by Mary Girsch-Bock –
Gusty winds. Late season snow. Wildfires. Floods.
Welcome to spring in the U.S.
Spring may be the most difficult season to prepare for; simply because weather conditions can change from day to day, and sometimes even hour to hour. Is your property ready for an early spring snow storm? What about gusty, potentially hazardous winds?
In some parts of the country, spring can seem like all four seasons consolidated into a single week. Torrential downpours can destroy fragile flowerbeds. Maintenance may have spent weeks replacing air filters and inspecting air conditioners and swamp coolers, only to have a burst of frigid air that taxes the limits of the heating system. Landscaping may have prepared the grounds for spring, removing loosened tree limbs and cleaning up errant leaves, only to have hurricane strength wind gusts bring those leaves right back, along with additional downed tree limbs.
In the spring, property managers need to be ready for anything. While there’s no quick, easy way to accomplish this, here are a few tips that should get you through the cusp and into the beautiful spring days ahead:
- Continuous landscaping is a must. No one wants to look at dead tree limbs and piles of leaves, whether it’s a tenant or an applicant. Resign yourself to the fact that this is a job that will likely be necessary for the next month on a daily basis. It may be best to hold off planting flowers until the threat of a frost is over, but if flowers are a necessity, both pansies and snapdragons are sturdy, and can stand the cold down to 20 degrees.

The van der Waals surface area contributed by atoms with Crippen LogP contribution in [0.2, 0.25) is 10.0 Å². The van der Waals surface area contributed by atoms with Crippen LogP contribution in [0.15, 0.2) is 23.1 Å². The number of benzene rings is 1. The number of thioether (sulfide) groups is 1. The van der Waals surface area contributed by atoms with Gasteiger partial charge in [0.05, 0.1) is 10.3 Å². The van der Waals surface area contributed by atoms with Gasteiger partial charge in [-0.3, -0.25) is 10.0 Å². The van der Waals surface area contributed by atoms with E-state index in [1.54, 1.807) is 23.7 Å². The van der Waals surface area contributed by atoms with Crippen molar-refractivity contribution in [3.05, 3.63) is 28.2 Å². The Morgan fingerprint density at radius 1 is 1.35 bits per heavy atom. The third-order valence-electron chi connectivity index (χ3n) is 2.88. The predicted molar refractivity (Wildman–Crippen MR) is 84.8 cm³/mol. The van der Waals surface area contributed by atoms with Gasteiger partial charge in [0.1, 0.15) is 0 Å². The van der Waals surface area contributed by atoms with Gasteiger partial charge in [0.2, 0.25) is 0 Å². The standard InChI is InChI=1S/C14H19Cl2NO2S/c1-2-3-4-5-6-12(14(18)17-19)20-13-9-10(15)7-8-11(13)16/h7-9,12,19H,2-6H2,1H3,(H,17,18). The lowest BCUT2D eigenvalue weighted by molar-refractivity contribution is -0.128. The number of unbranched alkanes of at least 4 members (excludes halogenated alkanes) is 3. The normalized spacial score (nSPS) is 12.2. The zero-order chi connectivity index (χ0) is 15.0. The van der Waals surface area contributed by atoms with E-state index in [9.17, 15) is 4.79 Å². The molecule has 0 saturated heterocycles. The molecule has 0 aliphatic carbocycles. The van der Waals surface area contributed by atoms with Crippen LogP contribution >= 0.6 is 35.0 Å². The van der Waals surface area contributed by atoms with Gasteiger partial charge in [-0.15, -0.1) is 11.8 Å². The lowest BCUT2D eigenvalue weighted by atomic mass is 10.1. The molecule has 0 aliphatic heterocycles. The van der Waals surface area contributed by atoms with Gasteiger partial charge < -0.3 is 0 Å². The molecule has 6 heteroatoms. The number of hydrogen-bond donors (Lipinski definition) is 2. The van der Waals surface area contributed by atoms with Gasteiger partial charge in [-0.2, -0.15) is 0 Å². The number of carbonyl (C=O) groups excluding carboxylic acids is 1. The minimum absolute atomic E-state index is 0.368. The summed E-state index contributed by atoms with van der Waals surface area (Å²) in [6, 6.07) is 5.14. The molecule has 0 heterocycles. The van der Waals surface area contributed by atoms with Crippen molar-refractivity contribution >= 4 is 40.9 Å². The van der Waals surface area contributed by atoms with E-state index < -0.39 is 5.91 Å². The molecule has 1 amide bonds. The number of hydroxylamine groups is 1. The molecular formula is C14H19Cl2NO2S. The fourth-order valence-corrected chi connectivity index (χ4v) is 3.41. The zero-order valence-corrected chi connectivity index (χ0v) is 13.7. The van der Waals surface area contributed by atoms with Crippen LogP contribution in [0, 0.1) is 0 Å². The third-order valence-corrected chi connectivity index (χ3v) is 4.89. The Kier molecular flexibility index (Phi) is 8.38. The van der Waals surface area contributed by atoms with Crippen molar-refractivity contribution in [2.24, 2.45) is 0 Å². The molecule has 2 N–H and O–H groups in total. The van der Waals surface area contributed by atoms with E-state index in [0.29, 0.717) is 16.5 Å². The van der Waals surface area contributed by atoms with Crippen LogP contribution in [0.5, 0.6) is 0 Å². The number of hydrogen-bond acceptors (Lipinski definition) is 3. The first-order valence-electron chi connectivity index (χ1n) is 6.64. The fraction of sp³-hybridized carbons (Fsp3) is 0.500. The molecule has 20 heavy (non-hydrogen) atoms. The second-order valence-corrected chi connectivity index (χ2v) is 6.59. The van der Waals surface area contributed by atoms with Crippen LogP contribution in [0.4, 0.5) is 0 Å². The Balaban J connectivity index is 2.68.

- Don’t put the snow removal equipment in storage just yet. In areas of the west, the majority of significant snow can arrive in March and April.
- If you live in a flood-prone area, always make sure that sandbags are available. Likewise, for those living in a drought-stricken area, the threat of wildfires is elevated in the spring. Toss in some gusty spring winds, and the threat is elevated even more. Removing any potential fuel for fires such as dried brush and dead trees will reduce that risk. Consider reducing the number of trees and brush closest to apartment homes, and create and communicate an evacuation plan to your residents early in the spring.
- Consider servicing air conditioning units and swamp coolers a few weeks into the spring. For those with swamp coolers, it can be especially difficult to know when to switch over from heating to cooling. While there may be some warmer days for tenants to contend with, nights are still cool, and they’ll appreciate access to their heater those first few weeks of spring.
While spring may be unpredictable, being prepared will help to ensure a smooth passage, no matter what Mother Nature brings.